Next steps into the final frontier

CSA: Canada finds its space in space

Clarkson Professor Co-writes Book Promoting Space Exploration

Mr Xi in Space

China plans manned space launch in 2013: state media

China to launch manned spacecraft

Tiangong 1 Parked And Waiting As Shenzhou 10 Mission Prep Continues

Crew Prepares for Spacewalk After Progress Docks

Crew Preparing for Cargo Ship, Spacewalk

Russian cargo ship docks with ISS: official

Packed Week Ahead for Six-Member Crew

Ariane 5 is poised for Arianespace's launch with the EUTELSAT 21B and Star One C3 satellites

Ariane 5 orbits EUTELSAT 21B and Star One C3 satellites

Arianespace's heavy-lift Ariane 5 flight is cleared for liftoff with EUTELSAT 21B and Star One C3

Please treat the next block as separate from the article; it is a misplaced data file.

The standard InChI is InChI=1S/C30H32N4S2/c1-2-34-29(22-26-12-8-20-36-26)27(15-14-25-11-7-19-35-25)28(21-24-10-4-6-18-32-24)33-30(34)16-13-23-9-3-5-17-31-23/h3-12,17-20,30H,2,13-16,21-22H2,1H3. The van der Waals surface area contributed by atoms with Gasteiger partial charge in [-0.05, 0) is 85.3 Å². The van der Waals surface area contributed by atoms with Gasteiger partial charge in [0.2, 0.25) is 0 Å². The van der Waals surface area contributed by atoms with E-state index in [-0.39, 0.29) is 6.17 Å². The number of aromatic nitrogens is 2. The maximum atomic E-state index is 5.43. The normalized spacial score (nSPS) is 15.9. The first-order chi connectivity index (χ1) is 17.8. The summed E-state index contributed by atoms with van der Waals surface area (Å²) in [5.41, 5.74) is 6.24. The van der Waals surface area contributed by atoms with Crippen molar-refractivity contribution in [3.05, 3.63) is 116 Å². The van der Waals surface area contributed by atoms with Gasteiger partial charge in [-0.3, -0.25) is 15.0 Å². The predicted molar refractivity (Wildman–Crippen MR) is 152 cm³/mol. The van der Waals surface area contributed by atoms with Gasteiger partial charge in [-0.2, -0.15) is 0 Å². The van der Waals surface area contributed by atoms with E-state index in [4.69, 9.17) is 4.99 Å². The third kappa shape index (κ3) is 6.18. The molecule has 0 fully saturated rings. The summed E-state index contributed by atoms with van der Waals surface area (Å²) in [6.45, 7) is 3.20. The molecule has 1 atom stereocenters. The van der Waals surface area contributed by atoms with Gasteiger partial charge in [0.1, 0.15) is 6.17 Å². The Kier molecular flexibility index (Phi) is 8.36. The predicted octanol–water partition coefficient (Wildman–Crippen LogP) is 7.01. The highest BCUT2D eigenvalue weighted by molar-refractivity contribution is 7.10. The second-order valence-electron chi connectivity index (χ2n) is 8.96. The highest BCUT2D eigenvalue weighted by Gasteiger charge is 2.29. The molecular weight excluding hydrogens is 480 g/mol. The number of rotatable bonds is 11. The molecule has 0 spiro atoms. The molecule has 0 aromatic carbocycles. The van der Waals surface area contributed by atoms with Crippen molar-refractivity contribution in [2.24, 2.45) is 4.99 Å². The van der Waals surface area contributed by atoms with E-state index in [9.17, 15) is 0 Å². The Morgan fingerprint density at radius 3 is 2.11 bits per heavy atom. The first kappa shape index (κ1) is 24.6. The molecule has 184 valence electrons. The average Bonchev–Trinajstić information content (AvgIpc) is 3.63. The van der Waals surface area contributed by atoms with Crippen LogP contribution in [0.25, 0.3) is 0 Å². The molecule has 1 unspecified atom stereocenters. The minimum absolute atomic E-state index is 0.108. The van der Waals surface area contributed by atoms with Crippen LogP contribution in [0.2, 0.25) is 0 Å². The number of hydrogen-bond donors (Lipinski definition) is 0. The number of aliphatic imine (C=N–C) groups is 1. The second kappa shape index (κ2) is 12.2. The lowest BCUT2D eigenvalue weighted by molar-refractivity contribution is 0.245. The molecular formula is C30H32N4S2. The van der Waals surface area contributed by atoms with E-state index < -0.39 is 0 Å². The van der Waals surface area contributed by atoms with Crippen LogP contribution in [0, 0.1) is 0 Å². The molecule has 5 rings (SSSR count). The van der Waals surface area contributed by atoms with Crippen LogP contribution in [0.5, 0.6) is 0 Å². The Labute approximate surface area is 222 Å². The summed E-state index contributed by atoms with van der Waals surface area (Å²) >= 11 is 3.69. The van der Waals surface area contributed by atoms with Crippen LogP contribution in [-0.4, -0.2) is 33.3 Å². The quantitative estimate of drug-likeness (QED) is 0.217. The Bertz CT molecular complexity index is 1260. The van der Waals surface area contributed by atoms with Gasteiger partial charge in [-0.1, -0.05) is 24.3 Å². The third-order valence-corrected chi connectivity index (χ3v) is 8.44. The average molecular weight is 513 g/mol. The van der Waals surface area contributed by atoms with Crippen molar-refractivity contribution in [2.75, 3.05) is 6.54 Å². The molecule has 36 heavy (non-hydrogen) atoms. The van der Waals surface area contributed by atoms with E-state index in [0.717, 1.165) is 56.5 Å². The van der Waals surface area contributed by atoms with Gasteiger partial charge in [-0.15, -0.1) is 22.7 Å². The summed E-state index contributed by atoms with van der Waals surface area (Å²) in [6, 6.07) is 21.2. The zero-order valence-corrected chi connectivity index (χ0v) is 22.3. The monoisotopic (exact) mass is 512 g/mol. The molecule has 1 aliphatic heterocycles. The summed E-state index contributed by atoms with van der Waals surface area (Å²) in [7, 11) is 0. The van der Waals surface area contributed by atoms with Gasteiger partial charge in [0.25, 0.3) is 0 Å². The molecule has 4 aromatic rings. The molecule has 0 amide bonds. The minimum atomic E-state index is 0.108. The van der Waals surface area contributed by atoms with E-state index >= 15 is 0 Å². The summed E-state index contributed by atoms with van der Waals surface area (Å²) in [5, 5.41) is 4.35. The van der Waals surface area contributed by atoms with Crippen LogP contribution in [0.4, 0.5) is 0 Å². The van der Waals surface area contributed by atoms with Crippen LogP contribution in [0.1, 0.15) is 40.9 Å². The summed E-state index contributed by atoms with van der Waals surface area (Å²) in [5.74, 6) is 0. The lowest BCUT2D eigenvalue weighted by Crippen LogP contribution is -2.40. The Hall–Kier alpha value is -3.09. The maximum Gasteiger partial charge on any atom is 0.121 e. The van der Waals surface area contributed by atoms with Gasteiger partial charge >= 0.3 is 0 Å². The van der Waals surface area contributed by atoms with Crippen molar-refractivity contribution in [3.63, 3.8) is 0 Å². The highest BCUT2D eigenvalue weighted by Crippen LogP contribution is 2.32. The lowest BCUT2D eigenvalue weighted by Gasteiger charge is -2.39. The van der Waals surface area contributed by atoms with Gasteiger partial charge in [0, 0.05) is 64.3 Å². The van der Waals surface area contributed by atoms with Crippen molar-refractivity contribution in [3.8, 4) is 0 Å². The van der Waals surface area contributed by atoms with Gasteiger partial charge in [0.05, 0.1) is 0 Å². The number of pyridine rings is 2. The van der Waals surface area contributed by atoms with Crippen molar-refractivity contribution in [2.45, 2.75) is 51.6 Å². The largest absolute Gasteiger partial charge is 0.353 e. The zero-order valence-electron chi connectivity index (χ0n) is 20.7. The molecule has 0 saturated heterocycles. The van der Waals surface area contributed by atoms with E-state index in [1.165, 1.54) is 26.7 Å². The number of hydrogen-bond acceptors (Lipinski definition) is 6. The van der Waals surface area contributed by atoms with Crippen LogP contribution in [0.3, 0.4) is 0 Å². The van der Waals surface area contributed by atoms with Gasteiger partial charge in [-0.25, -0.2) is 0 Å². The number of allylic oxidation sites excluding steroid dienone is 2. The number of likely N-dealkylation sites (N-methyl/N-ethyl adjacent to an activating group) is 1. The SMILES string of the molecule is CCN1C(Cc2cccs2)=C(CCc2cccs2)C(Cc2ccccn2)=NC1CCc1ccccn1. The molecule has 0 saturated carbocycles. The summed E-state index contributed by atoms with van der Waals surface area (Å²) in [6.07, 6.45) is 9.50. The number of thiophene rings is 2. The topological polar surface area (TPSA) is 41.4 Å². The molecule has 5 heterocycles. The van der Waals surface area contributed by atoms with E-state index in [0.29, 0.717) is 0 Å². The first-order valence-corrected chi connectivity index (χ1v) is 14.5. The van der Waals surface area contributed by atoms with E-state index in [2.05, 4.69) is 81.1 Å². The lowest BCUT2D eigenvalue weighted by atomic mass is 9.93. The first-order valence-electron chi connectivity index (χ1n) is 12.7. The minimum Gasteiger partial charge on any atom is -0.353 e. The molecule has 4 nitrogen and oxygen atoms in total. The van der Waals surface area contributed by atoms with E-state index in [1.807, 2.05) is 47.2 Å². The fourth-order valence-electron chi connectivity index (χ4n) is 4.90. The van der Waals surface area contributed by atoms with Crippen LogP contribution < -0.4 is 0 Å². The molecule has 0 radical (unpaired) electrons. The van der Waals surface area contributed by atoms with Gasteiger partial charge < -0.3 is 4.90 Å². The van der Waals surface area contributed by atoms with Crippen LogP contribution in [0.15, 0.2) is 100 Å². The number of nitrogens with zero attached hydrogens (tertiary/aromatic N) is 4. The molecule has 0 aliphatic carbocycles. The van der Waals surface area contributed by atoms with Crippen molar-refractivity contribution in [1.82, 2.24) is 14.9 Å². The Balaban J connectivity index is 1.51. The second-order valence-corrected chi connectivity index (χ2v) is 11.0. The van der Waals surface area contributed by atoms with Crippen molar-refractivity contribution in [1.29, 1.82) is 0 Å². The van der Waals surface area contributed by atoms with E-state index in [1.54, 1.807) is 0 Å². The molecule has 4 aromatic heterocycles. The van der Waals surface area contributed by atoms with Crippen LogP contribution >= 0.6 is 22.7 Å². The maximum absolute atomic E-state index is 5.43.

NASA's Vehicle Assembly Building Prepared for Multiple Rockets

Discovery of a Giant Gap in the Disk of a Sun-like Star May Indicate Multiple Planets

New habitable zone super-Earth found in exosolar system

Cosmic sprinklers explained in active planetary nebula

Nearby six-planet system could be life friendly

India unveils new version of 'world's cheapest tablet'

Buzz building for debut of Wii U videogame console

NASA tests 'interplanetary Internet'

Atmospheric CO2 risks increasing space junk: study

The content herein, unless otherwise known to be public domain, are Copyright 1995-2014 - Space Media Network. AFP, UPI and IANS news wire stories are copyright Agence France-Presse, United Press International and Indo-Asia News Service. ESA Portal Reports are copyright European Space Agency. All NASA sourced material is public domain. Additional copyrights may apply in whole or part to other bona fide parties. Advertising does not imply endorsement,agreement or approval of any opinions, statements or information provided by Space Media Network on any Web page published or hosted by Space Media Network. Privacy Statement